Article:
What Are Primitive Reflexes? 

Primitive reflexes are involuntary movement patterns controlled by the brain stem and executed without reaching the cortical or conscious part of the brain. Seven primitive reflexes emerge in utero, and integrate before the child reaches about 12 months of age.

These reflexes include

  1. Moro Reflex,

  2. Rooting Reflex,

  3. Palmar (Grasp) Reflex,

  4. Asymmetrical Tonic Neck Reflex (ATNR),

  5. Spinal Galant Reflex,

  6. Tonic Labyrinthine Reflex (TLR), and

  7. Symmetrical Tonic Neck Reflex (STNR)

Would you like to be informed when our upcoming book for the Moro reflex is available? Click here

Primitive reflexes are necessary during the birthing process, and they are key to the infant’s first-year survival. Instinctively, the infant responds to the world via the primitive reflexes. Together the reflexes help the infant move through the birth canal, take his or her first breath, instinctively withdraw from hazardous stimuli, urinate, creep, grasp, lift their heads, open their mouth, suck and swallow, and kick. Each primitive reflex has its benefits and is a building block to the infant’s future movement patterns and how he or she perceives the world via the senses. Therefore, primitive reflexes also impact emotional development. In a healthy and typically developing brain, the infant slowly begins to integrate these reflexes naturally, and they become dormant, so a more mature reflex pattern called the “postural reflexes” can develop.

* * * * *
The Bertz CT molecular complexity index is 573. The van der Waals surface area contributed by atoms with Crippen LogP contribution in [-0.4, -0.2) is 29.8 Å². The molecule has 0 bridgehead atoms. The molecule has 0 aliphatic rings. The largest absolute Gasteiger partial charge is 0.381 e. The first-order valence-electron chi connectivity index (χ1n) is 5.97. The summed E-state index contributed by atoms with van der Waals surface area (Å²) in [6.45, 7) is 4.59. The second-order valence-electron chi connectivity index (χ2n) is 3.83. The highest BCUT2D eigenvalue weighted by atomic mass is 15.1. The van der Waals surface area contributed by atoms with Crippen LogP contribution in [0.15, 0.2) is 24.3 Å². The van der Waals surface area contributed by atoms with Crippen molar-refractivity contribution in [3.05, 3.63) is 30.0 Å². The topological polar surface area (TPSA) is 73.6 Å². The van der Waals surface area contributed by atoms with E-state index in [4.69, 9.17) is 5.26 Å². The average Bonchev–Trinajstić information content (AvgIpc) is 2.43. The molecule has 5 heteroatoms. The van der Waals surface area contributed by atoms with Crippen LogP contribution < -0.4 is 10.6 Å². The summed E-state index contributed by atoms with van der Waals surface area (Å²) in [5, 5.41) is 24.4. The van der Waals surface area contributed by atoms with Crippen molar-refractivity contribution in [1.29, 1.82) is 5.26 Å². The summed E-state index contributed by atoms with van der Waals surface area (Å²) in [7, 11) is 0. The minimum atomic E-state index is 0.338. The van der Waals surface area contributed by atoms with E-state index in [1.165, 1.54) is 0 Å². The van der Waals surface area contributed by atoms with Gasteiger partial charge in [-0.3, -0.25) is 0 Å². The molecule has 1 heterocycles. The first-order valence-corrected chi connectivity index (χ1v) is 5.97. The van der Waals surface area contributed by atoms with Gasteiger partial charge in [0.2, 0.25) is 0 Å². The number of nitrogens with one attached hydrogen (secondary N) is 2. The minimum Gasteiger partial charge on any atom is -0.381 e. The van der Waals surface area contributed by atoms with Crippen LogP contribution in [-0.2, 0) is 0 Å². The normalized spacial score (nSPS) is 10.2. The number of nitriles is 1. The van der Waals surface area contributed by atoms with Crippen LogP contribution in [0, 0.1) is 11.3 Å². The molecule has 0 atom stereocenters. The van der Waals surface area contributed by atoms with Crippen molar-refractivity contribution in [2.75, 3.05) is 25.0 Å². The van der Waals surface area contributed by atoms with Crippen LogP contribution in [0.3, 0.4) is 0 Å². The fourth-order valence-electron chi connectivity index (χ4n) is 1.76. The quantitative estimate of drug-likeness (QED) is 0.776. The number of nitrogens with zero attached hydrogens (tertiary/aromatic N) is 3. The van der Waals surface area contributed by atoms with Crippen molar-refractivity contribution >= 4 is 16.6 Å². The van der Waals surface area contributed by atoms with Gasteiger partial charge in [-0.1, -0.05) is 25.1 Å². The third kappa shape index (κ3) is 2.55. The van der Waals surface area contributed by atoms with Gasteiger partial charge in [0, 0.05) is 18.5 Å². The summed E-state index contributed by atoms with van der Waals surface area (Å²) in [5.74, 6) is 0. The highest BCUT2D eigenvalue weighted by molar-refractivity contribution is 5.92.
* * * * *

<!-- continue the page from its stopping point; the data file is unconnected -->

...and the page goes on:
Postural reflexes are mature patterns of responses that control balance, motor coordination, and sensory motor development. Postural reflexes succeed primitive reflexes, and retention of the latter will affect the child’s development. It is challenging to work on the child’s postural reflexes, for instance, without first going back and making sure the brain has integrated the primitive reflexes. For this reason, therapists should start treatment with primitive reflex screening and integration programs to set a solid developmental foundation.

In cases where there is the presence of trauma, genetic abnormality, chronic illness, developmental delays, or pregnancy or birthing complications, primitive reflexes may still be actively present in the child’s body. If primitive reflexes are actively present when they should be inhibited, they are called “retained reflexes.” Retained reflexes will continue to cause involuntary movement patterns or physical responses that will in turn cause faulty learning processes. Also, as the baby continues to grow, he or she begins to perceive the world in an immature way, and behavioral challenges may follow.

This article is taken from a chapter in my upcoming book Integrating Primitive Reflexes Through Play and Exercises: An Interactive Guide to Parents, Teachers, and Service Providers. Click the link to be informed when the book comes out.

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